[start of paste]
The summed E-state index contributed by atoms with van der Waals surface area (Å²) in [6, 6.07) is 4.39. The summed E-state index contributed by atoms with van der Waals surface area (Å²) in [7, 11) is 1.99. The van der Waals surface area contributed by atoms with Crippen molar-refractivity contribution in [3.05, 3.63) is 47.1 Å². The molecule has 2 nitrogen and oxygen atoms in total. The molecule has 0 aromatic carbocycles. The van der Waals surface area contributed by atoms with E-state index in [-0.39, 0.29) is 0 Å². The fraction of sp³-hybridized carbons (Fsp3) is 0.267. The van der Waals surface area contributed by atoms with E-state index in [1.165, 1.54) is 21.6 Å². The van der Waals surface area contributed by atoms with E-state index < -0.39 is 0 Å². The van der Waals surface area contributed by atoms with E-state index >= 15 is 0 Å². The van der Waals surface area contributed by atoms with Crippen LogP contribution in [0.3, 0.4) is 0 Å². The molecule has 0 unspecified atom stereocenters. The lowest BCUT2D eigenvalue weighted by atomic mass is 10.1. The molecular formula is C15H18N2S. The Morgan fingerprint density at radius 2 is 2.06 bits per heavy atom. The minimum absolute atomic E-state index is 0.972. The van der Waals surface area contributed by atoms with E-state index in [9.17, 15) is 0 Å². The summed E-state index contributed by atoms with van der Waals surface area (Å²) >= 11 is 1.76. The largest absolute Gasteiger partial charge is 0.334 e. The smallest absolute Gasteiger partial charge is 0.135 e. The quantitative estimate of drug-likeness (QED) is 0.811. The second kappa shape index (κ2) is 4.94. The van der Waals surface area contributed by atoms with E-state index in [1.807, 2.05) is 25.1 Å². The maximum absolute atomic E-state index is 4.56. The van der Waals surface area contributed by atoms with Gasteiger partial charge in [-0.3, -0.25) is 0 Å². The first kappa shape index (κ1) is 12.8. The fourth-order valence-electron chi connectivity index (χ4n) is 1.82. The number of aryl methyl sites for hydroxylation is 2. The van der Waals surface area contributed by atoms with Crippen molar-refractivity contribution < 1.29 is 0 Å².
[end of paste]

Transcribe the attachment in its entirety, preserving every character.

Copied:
The summed E-state index contributed by atoms with van der Waals surface area (Å²) in [6, 6.07) is 4.39. The summed E-state index contributed by atoms with van der Waals surface area (Å²) in [7, 11) is 1.99. The van der Waals surface area contributed by atoms with Crippen molar-refractivity contribution in [3.05, 3.63) is 47.1 Å². The molecule has 2 nitrogen and oxygen atoms in total. The molecule has 0 aromatic carbocycles. The van der Waals surface area contributed by atoms with E-state index in [-0.39, 0.29) is 0 Å². The fraction of sp³-hybridized carbons (Fsp3) is 0.267. The van der Waals surface area contributed by atoms with E-state index in [1.165, 1.54) is 21.6 Å². The van der Waals surface area contributed by atoms with E-state index < -0.39 is 0 Å². The van der Waals surface area contributed by atoms with E-state index >= 15 is 0 Å². The van der Waals surface area contributed by atoms with Crippen LogP contribution in [0.3, 0.4) is 0 Å². The molecule has 0 unspecified atom stereocenters. The lowest BCUT2D eigenvalue weighted by atomic mass is 10.1. The molecular formula is C15H18N2S. The Morgan fingerprint density at radius 2 is 2.06 bits per heavy atom. The minimum absolute atomic E-state index is 0.972. The van der Waals surface area contributed by atoms with E-state index in [9.17, 15) is 0 Å². The summed E-state index contributed by atoms with van der Waals surface area (Å²) >= 11 is 1.76. The largest absolute Gasteiger partial charge is 0.334 e. The smallest absolute Gasteiger partial charge is 0.135 e. The quantitative estimate of drug-likeness (QED) is 0.811. The second kappa shape index (κ2) is 4.94. The van der Waals surface area contributed by atoms with E-state index in [1.807, 2.05) is 25.1 Å². The maximum absolute atomic E-state index is 4.56. The van der Waals surface area contributed by atoms with Gasteiger partial charge in [-0.3, -0.25) is 0 Å². The first kappa shape index (κ1) is 12.8. The fourth-order valence-electron chi connectivity index (χ4n) is 1.82. The number of aryl methyl sites for hydroxylation is 2. The van der Waals surface area contributed by atoms with Crippen molar-refractivity contribution < 1.29 is 0 Å².